The EA9500 delivered the best performance when the client was further away, in my great room. That puts the client 33 feet from the router, with a wall, plywood cabinets, and several kitchen appliances in the signal path (a refrigerator, double wall oven, island-countertop range, and a ceiling-hung ventilation hood). The Eero and the Google Wifi were the highest-performing mesh routers at this location (while operating with one node each, that is).
One Velop node wouldn’t be sufficient for my 2,800-square-foot home; then again, none of the single Wi-Fi routers I’ve tested can sufficiently penetrate my well-insulated home theater—at least not wirelessly.
Adding a second Velop node was enough to blanket my entire home with Wi-Fi coverage, including the home theater. The Velop delivered impressive throughput of 145Mbps there and 128.7Mbps in the sun room, which is 65 feet from the router with three insulated interior walls and two fireplaces in the signal path.
Adding a third node was overkill for my space. Performance at three locations increased, but I saw lower throughput in my home theater for some reason. If adding a third node increased the hops the packets had to make, I would have thought it would impact all four test locations. If I lived in a large multi-story home, on the other hand, I think I would spring for that third node anyway. Buying a two-pack and adding the third later would cost $50 more than buying a three-pack to begin with.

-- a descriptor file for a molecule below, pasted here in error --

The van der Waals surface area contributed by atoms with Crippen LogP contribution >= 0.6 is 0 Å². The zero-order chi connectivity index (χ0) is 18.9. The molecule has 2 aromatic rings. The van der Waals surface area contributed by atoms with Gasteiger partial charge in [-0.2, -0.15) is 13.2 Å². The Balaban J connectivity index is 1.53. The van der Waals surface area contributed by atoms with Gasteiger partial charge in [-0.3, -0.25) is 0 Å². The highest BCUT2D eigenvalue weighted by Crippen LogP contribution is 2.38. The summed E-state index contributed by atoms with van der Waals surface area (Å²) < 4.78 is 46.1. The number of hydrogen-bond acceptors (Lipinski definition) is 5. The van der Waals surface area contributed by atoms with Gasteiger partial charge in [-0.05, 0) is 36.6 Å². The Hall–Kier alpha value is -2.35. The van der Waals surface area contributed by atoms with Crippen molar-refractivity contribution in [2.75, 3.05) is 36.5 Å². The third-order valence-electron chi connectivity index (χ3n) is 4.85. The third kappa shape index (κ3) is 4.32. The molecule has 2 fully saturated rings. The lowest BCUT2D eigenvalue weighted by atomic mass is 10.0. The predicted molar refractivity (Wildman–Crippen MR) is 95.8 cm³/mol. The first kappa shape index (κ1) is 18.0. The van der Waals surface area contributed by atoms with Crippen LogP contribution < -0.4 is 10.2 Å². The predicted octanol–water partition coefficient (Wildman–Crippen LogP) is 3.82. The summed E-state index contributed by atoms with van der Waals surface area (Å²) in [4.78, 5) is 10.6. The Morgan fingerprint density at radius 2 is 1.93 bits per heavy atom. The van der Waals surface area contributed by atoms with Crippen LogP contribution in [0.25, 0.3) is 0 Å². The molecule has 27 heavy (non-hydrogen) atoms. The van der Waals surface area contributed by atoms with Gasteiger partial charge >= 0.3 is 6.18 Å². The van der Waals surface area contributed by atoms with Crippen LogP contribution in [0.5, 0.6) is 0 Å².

As you can see from the chart below, performance at close range declined as I added nodes, but throughput went up at each of the further test locations (with the notable exception of the home theater). The tradeoff for having a wireless access point closer to each client is having the packets make additional hops to and from the router.
The turquoise-shaded bars show the Linksys Velop router’s performance. The purple-shaded bars represent the Google Wifi.The deep blue bar tracks the performance of the conventional Linksys EA9500.
The chart above compares the baseline Linksys EA9500 to the Linksys Velop and Google Wifi with one, two, and then three nodes deployed. None of the mesh routers delivered fantastic range when deployed solo, but adding nodes almost always paid dividends. Adding a range extender might help the EA9500, but a range extender can significantly reduce overall throughput because a chunk of the router’s bandwidth is used for backhaul. That doesn’t happen with mesh networks, and adding Velop nodes significantly increased throughput compared to Google’s product, as you can see in the chart above.
Sign up for Computerworld eNewsletters.